Although Silhouette is the third largest island in Seychelles and Mont Dauban the second highest mountain (740m), the island's steep slopes have prevented significant development and restricted the population to 147 people at the present time. As a result, human impact has been less significant than on other islands and much of the original nature of the Seychelles islands is preserved on Silhouette.
The height of the mountains and the limited amount of development means that the island has an exceptional range of unique animals and plants. It is regarded by conservationists as one of the most important biodiversity hotspots in the Indian Ocean. Silhouette is recognised as a priority site for conservation by the Alliance for Zero Extinction.
Most of Silhouette is formed of 63 million years old granites. As with the other granitic islands in Seychelles these rocks are remains of the ancient southern super-continent Gondwana. This geological history means that the islands are the sunken remnants of the mountains of a continent once joined to India and Madagascar. Clinging to these mountain-tops are the remains of the flora and fauna that coexisted with the dinosaurs. At the time when the dinosaurs became extinct, part of Silhouette was covered by a volcano, traces of which can still be found.
Silhouette was the first island of the group to be seen when the islands were discovered in 1609 but was not settled until the early 19th century.
From 1860 attempts were made to develop parts of the island for agriculture or forestry. A wide range of plants was introduced for crops of timber, fruit, spices and oils. These are all abandoned now but the plants can still be found growing in the most unlikely places. In the 1940s a small grove of Coco-de-Mer trees (Lodoicea maldivica) was planted high in the mountains. This thriving population of this rare palm provided an occupation for part of the 1000 strong labour force on the island, some of whom had to climb up to the trees to water them daily. The dramatic legacy of the island's history; a cast-iron neo-classical mausoleum, is the most remarkable piece of eccentricity in all Seychelles.
Since 1983 the island has been managed by the Islands Development Company (IDC).
Conservation and the Silhouette Conservation Project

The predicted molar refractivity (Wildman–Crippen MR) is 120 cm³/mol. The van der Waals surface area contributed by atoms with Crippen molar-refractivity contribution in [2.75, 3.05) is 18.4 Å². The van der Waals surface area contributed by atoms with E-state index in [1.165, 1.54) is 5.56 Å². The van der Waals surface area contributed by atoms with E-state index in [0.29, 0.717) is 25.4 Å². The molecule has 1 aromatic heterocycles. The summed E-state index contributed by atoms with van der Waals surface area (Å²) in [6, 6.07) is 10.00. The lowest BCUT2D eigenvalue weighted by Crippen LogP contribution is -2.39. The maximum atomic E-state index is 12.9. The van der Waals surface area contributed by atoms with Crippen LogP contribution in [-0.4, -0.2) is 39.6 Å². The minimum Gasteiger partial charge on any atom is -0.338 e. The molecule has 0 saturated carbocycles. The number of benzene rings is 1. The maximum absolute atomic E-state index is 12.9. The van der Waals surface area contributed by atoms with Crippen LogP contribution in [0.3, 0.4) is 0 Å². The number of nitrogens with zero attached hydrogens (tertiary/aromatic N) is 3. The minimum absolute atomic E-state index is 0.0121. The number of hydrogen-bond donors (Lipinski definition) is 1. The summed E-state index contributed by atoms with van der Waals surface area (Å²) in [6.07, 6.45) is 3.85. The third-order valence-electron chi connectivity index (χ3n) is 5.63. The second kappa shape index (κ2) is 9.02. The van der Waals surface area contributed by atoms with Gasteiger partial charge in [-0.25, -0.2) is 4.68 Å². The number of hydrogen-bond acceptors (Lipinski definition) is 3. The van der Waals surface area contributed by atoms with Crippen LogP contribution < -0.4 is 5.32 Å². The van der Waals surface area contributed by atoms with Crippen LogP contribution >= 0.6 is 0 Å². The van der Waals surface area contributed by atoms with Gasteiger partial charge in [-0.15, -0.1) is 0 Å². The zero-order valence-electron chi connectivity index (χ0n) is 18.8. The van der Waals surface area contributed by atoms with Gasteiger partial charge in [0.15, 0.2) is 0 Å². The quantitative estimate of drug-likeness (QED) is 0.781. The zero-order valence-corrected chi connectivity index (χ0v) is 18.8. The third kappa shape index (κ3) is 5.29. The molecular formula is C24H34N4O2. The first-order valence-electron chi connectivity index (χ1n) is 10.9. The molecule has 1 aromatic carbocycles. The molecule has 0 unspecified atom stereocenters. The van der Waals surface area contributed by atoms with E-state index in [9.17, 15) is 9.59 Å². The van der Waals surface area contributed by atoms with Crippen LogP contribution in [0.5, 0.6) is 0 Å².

In 1987 the waters around Silhouette were declared a Marine National Park and the rest of the island was protected as the Silhouette National Park in 2010. In 1994 the IDC invited The Nature Protection Trust of Seychelles (NPTS) to assist with conservation management of the island. In 1997 the NPTS established its Silhouette Conservation Project on the island. This project aimed to protect the forest environments of Silhouette and to restore them to a near-natural state. A large part of the conservation work involved research into the diversity and ecology of the forest animals and plants. Another important aspect was the control of invasive species. This work came to an end in 2011 when the Seychelles government organsiation which owns Silhouette evicted conservationists from the island.
The NPTS Seychelles Giant Tortoise Conservation Project used to be based on Silhouette.
Plants and animals of Silhouette
The NPTS conducted research on Silhouette's biodiversity from the early 1990s until 2011. This led to the compilation of a full species list, covering nearly 2,000 species and the research was published in the NPTS journal Phelsuma.
The majority of plant and animal species are small and inconspicuous. The most obvious animals are the large fruit bats (Pteropus seychellensis), abundant bird life, day geckos (Phelsuma spp.) and skinks (Mabuya sechellensis, Pamelascincus gardineri and Janetascincus braueri). There are many inconspicuous or secretive animals, most dramatic of which is the Seychelles chameleon (Archaius tigris). Both hawksbill turtles (Eretmochelys imbricata) and green turtles (Chelonia mydas) nest on the island. The island is of great importance as it supports the last known major roosts of the Seychelles sheath-tailed bat (Coleura seychellensis).